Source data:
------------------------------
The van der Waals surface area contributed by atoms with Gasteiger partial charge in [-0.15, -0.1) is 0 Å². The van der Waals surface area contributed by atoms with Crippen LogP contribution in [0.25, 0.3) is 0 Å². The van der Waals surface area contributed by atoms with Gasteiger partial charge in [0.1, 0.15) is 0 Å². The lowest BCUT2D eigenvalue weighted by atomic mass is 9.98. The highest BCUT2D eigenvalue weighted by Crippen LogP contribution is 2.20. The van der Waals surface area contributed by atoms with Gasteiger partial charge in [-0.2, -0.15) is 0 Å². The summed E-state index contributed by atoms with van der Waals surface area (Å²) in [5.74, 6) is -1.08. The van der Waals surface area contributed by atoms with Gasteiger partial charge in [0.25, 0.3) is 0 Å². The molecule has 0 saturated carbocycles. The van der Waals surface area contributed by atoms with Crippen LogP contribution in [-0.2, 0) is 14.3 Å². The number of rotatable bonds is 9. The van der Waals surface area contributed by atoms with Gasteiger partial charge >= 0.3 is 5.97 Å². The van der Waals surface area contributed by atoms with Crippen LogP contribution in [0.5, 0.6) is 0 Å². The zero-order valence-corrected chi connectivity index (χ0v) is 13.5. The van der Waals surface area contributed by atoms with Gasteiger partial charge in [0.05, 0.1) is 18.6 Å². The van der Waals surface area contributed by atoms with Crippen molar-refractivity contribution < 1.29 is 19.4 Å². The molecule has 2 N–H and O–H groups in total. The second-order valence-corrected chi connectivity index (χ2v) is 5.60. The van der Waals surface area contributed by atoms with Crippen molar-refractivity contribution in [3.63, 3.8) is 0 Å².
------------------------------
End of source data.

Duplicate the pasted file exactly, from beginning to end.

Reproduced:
The van der Waals surface area contributed by atoms with Gasteiger partial charge in [-0.15, -0.1) is 0 Å². The van der Waals surface area contributed by atoms with Crippen LogP contribution in [0.25, 0.3) is 0 Å². The van der Waals surface area contributed by atoms with Gasteiger partial charge in [0.1, 0.15) is 0 Å². The lowest BCUT2D eigenvalue weighted by atomic mass is 9.98. The highest BCUT2D eigenvalue weighted by Crippen LogP contribution is 2.20. The van der Waals surface area contributed by atoms with Gasteiger partial charge in [-0.2, -0.15) is 0 Å². The summed E-state index contributed by atoms with van der Waals surface area (Å²) in [5.74, 6) is -1.08. The van der Waals surface area contributed by atoms with Gasteiger partial charge in [0.25, 0.3) is 0 Å². The molecule has 0 saturated carbocycles. The van der Waals surface area contributed by atoms with Crippen LogP contribution in [-0.2, 0) is 14.3 Å². The number of rotatable bonds is 9. The van der Waals surface area contributed by atoms with Gasteiger partial charge >= 0.3 is 5.97 Å². The van der Waals surface area contributed by atoms with Crippen LogP contribution in [0.5, 0.6) is 0 Å². The zero-order valence-corrected chi connectivity index (χ0v) is 13.5. The van der Waals surface area contributed by atoms with Gasteiger partial charge in [0.05, 0.1) is 18.6 Å². The van der Waals surface area contributed by atoms with Crippen molar-refractivity contribution < 1.29 is 19.4 Å². The molecule has 2 N–H and O–H groups in total. The second-order valence-corrected chi connectivity index (χ2v) is 5.60. The van der Waals surface area contributed by atoms with Crippen molar-refractivity contribution in [3.63, 3.8) is 0 Å².